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UAE Mars mission: Launch time, mission goals and understanding the Martian climate

The Arab World's first spacecraft to Mars will unlock the planet's history.

The United Arab Emirates (UAE) is sending a spacecraft to take measurements of Mars' climate and atmosphere, and help scientists understand the planet's warm, wet and possibly habitable past. The Arab World's first mission to Mars will be the first to capture a full picture of the Martian atmosphere in order to uncover clues about ancient life on Mars.

The Emirates Mars Mission's Hope Probe is taking off from the Tanegashima Space Center, located on a remote island in southwestern Japan, between July 20-22 depending on the weather conditions.

The probe will reach Mars' orbit in about seven months, traveling 308 million miles in space to its destination. Once there, the spacecraft will spend an entire Martian year (or the equivalent of 687 days) orbiting the Red Planet and collecting data on the Martian climate and atmosphere.

It will take the Hope Probe 55 days to complete one orbit around Mars, observing the Martian atmosphere from a distance of 20,000 kilometers.

A team of engineers at the Mohamed Bin Rashid Space Center are prepping the Martian probe for takeoff. Mohamed Bin Rashid Space Center

Mission goals

Bruce Jakosky, Professor of Geological Sciences at the University of Colorado Boulder and Associate Director for Science for the Laboratory for Atmospheric and Space Physics (LASP), and a member of the science team for the mission, is hoping to find answers for questions that past missions to the Red Planet have built on.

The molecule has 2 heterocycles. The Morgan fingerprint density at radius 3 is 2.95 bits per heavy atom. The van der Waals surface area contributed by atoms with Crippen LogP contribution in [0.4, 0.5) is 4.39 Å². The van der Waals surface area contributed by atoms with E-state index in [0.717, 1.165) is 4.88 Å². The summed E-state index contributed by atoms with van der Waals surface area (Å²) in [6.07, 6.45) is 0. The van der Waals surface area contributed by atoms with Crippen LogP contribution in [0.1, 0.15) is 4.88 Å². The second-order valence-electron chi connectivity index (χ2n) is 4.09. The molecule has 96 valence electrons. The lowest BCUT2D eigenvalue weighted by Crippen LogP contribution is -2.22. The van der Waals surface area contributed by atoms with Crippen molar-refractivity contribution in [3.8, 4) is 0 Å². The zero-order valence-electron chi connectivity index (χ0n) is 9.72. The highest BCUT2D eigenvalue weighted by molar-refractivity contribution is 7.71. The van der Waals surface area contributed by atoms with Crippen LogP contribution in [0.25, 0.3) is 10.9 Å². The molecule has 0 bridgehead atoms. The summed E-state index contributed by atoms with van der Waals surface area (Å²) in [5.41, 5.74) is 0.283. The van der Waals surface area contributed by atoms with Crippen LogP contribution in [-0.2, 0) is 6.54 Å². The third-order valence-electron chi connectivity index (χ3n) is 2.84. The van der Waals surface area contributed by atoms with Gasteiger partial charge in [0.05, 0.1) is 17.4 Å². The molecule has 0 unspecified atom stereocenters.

"We are sending a lot of spacecraft to Mars, the Martian environment system is a very complicated one and it’s one that can’t be explored with a single spacecraft," Jakosky tells Inverse. "The Emirates Mars Mission builds on all the missions that have come before it."

Although Mars is a dry, desolate world today, scientists believe that it was once a warm, wet planet that may have hosted life. In order to help unlock clues about Mars' past, scientists need to understand the process by which the Red Planet lost its atmosphere over millions of years through a process known as atmospheric escape.

"Something significant happened to Mars' climate and changed it," Jakosky says. "We see evidence that loss to space has been a significant process but we don’t know how the process worked."